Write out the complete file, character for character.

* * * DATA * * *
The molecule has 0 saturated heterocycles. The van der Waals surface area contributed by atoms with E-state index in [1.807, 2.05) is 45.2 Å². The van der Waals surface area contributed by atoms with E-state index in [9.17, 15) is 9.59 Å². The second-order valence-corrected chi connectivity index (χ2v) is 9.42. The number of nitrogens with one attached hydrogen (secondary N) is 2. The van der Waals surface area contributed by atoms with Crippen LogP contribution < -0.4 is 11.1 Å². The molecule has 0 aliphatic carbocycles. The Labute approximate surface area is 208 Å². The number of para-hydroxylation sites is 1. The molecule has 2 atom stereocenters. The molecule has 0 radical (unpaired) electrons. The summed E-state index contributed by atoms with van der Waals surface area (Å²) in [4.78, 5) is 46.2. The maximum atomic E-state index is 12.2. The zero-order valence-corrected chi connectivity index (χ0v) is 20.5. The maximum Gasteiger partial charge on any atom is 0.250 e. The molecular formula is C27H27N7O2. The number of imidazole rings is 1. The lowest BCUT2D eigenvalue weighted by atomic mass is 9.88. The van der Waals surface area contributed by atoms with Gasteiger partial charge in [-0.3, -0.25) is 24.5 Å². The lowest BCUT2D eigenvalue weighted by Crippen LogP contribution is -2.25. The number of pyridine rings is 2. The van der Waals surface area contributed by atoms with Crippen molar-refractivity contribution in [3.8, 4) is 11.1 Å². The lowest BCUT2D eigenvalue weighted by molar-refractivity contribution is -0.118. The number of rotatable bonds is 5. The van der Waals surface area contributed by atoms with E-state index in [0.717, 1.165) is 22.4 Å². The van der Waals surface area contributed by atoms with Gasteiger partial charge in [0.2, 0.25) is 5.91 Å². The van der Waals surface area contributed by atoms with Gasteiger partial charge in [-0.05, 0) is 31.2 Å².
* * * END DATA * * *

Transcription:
The molecule has 0 saturated heterocycles. The van der Waals surface area contributed by atoms with E-state index in [1.807, 2.05) is 45.2 Å². The van der Waals surface area contributed by atoms with E-state index in [9.17, 15) is 9.59 Å². The second-order valence-corrected chi connectivity index (χ2v) is 9.42. The number of nitrogens with one attached hydrogen (secondary N) is 2. The van der Waals surface area contributed by atoms with Crippen LogP contribution < -0.4 is 11.1 Å². The molecule has 0 aliphatic carbocycles. The Labute approximate surface area is 208 Å². The number of para-hydroxylation sites is 1. The molecule has 2 atom stereocenters. The molecule has 0 radical (unpaired) electrons. The summed E-state index contributed by atoms with van der Waals surface area (Å²) in [4.78, 5) is 46.2. The maximum atomic E-state index is 12.2. The zero-order valence-corrected chi connectivity index (χ0v) is 20.5. The maximum Gasteiger partial charge on any atom is 0.250 e. The molecular formula is C27H27N7O2. The number of imidazole rings is 1. The lowest BCUT2D eigenvalue weighted by atomic mass is 9.88. The van der Waals surface area contributed by atoms with Gasteiger partial charge in [-0.3, -0.25) is 24.5 Å². The lowest BCUT2D eigenvalue weighted by Crippen LogP contribution is -2.25. The number of pyridine rings is 2. The van der Waals surface area contributed by atoms with Crippen molar-refractivity contribution in [3.8, 4) is 11.1 Å². The lowest BCUT2D eigenvalue weighted by molar-refractivity contribution is -0.118. The number of rotatable bonds is 5. The van der Waals surface area contributed by atoms with E-state index in [0.717, 1.165) is 22.4 Å². The van der Waals surface area contributed by atoms with Gasteiger partial charge in [0.2, 0.25) is 5.91 Å². The van der Waals surface area contributed by atoms with Gasteiger partial charge in [-0.05, 0) is 31.2 Å².